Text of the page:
We have made it easy to comment on posts, however we require civility and encourage full names to that end (first initial, last name is OK). Please read our guidelines here before commenting.

  • John Smith

    I don’t feel hatred for NPR. They’re just another group of thinkers incapable of supporting themselves in the marketplace and thus have traded their self-respect for a government subsidy. There is lots of it going around, and in large enough concentrations – say DC – they manage to convince themselves that they have special insights, special dignity, special something – that makes having to do such craven things as earning their audience somehow beneath them. There are hundreds of such people in government PR shops, convernment contracting shops, you name it. NPR at least provides a product – an often informative and innovative product – and for that deserves some applause. But the idea that the market these days requires any kind of subsidy is nonsense. In the original days of NPR when media barriers were very high and the number of outlets was artificially limited (by, surprisingly enough, government – working in “our interest”) a case for non-commercial outlets was at least plausible. These days when there are hundreds of streamers and such, more syndication deals than were at one time imagined, and no shortage of content providers capable of providing contracted content, the idea that the citizens need to be protected from commercial monopolies is stupid. So I feel no hatred for NPR – just amazement that obviously intelligent people have so little in the way of self-confidence that they cannot tear themselves away from being welfare recipients.

    You’re bright, educated, experienced. Why is the free market so frightening?

  • bigyaz

    At least you didn’t let your hatred of NPR color your thinking about its site design…

  • Tom22

    The mere choice of “minority” vs “majority” is the core of the problem.

    Certainly “lowest common denominator” comes to mind whenever one says “majority” ..even if the current majority uses more not less.

    There are “segments” , and the assumption that segments should not be served and that companies should not go aggressively after grabbing large market share in a third of the market rather than getting 15% of the total “one size fits all” market certainly risks a bland homogenization

  • Tom22

    Thanks for the interesting information. In the end your job and that of the other
    consultant it to put information in a form that people will read it from where
    they want to read it. The comments
    quoted in the article about people doing their reading at the doctor’s office
    or on the couch etc are probably accurate.

    I was googling articles on the subject because I have become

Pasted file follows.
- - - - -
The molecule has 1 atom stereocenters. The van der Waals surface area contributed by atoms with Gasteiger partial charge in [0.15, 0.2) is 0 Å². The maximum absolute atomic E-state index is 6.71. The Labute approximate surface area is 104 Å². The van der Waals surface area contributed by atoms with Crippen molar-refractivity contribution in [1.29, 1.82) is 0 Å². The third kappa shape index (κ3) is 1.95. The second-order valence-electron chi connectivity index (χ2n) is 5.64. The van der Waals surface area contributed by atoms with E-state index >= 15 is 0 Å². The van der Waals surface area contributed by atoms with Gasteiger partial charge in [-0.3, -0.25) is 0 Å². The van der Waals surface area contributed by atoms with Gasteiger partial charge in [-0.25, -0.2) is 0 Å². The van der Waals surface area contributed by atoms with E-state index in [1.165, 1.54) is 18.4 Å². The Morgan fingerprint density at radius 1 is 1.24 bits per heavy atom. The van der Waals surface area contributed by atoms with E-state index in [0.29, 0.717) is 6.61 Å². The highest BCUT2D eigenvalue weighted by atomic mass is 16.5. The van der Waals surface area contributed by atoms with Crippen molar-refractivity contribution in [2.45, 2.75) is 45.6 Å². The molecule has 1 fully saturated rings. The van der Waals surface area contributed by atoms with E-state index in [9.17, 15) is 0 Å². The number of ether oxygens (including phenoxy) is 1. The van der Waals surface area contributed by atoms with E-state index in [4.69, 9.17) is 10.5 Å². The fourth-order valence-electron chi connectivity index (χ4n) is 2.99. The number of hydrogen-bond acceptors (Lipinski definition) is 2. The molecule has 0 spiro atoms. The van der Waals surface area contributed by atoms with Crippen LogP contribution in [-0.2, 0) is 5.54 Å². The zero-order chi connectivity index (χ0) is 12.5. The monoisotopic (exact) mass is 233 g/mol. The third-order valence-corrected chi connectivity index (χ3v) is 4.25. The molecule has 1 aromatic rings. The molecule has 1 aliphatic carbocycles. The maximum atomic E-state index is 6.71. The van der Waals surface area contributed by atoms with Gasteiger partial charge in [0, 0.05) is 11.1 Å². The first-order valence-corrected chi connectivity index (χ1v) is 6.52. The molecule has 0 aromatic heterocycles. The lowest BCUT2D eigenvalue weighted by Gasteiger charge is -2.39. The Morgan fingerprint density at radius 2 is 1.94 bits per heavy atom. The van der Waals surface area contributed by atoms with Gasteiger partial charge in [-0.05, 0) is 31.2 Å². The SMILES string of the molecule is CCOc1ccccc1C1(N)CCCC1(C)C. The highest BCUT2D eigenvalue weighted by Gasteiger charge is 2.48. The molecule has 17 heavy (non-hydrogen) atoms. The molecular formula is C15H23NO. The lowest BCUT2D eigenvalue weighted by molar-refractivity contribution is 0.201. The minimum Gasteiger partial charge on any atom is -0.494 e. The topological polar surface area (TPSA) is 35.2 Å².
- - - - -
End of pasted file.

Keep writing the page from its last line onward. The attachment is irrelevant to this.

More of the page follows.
increasingly frustrated by the “dumbing down” of computer interfaces
    via what I’d call “the windows 8 malady” . I really feel that all the information I
    could get before in something like the busy page you can suggest, is getting compromised and you readily admit
    that it is so but done for the noble cause of providing an environment where
    curious people keep reading and learning where they might have left befoer,

    … my misgivings run beyond the media sites though. The new UI habits and move away from
    detailed navigation layouts accustoms people to getting less. Hopefully the Adobe Creative suite doesn’t go
    the way of Windows8 , but there seems to
    be an increasingly big divide.

    The “aps” we have on our phones… are
    increasingly becoming our main interface with tools beyond pure media

    Really my misgivings are too complex for me to express in
    this forum and I’ve yet to find a concise way of putting them. At the heart though is a push to a
    “guided” experience.

    Computers feel less and less there to snap to my beck and
    call and feel like I’m on a scripted not dissimilar the customer service
    “phone tree’s” we must navigate at
    banks and insurance companies (we’re sort of driving, but need to drive
    through tiers and tiers to get where we want,
    not seeing the destination choice but just hoping we’ll get that choice after the next

    Vague misgivings

    - Hal 2001 space odyssy –
    just tell him what you want and he’ll do it for you – no control without

    - Linear thinking
    interface which absolutely loses me as my mind wanders

    - feeling I need to
    be polite to my computer and stand in line and go through the etiquette it has
    at its little venue

    - Hammer vs Assistant
    - without the spooky Hal stuff, it still
    makes so many programs and sites less useful to me when it assumes a goal .. I
    might hit a nail when I pick up my hammer, but I might also use it to break a
    piggy bank open, or gently tap a lid on
    a crusty container, or beat out a rythym
    on the side of a steel drum

    - this guided
    experience gets in my way and makes me feel less able and more stuck under the
    thumb of institutions

    - Twitter generation
    ? People are increasingly unable to
    grasp the value of learning learn background of a subject and take time to
    examine view points that they know they feel are misguided in hope for a bit of
    it that might help them adjust their viewpoint to make their suggestions
    stronger (assuming that understanding what they disagreement will force them into